Are you an intermediate or advanced violinist building your essential repertoire? Surely your teacher has some thoughts on where to go next with your playing (and you should listen!), but maybe you have a fire inside to go above and beyond that in your spare time. So, then: what violin music might be essential to learn?
With about four centuries worth of violin music to choose from — in a litany of genres, and from all around the world! — it would be shortsighted for us to pick a handful of violin-centric pieces and call them "the best violin pieces", or even "the best violin pieces to learn". However, based on our knowledge as a company led by violinists and as a trusted seller of sheet music, we do feel confident that these are some of the most valuable pieces to learn to challenge yourself, broaden your understanding of the classical/European/American canon, and develop as a player.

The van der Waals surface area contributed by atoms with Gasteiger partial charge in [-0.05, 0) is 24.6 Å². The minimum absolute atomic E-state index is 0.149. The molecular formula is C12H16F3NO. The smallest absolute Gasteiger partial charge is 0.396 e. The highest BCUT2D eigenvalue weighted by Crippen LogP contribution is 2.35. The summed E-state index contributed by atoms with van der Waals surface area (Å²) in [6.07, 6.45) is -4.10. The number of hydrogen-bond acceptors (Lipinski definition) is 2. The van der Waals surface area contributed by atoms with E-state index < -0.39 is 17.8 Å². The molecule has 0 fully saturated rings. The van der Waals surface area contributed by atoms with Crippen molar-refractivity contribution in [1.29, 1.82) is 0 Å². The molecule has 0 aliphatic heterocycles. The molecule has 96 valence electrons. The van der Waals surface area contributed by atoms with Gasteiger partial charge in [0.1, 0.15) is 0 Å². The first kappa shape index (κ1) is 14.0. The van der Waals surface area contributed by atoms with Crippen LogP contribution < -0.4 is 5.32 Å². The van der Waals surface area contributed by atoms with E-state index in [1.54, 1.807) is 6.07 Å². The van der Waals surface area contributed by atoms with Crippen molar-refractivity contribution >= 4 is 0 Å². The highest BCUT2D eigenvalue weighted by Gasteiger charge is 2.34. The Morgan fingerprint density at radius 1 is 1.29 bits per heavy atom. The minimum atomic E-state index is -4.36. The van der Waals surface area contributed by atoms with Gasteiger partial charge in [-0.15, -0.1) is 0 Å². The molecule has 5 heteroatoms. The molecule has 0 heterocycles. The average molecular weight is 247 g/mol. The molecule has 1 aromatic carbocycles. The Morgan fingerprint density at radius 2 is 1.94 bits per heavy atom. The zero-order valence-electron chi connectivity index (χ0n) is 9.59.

Please note that these selections are available in several different editions, a great many of which are available on our website! If you have any questions about which edition is right for you, please reach out to our Customer Care team!
Antonio Vivaldi, The Four Seasons
As the old saying goes, "sometimes cliches are cliches for a reason", and that is certainly the case with this perennial set of beloved concerti. Famously tackled on record by everyone from Iona Brown to Nigel Kennedy, it is widely agreed that this is some of the finest, most beautiful violin music ever composed, and an integral part of a violinist’s repertoire.
Johannes Brahms, Sonata No. 3
This beloved bit of melancholy from the great German Romantic composer takes a good deal of effort from both the violinist and pianist, especially in its fourth movement. There’s no challenge for the listener, however; this lovely and accessible piece offers an experience which one might call cinematic, evoking an almost Spielbergian sense of adventure. Starting with a tradeoff of bittersweet melodies, Sonata No. 3 pulls its audience along on an action-packed, crowd-pleasing journey all the way to its rousing coda.
Niccolò Paganini, Cantabile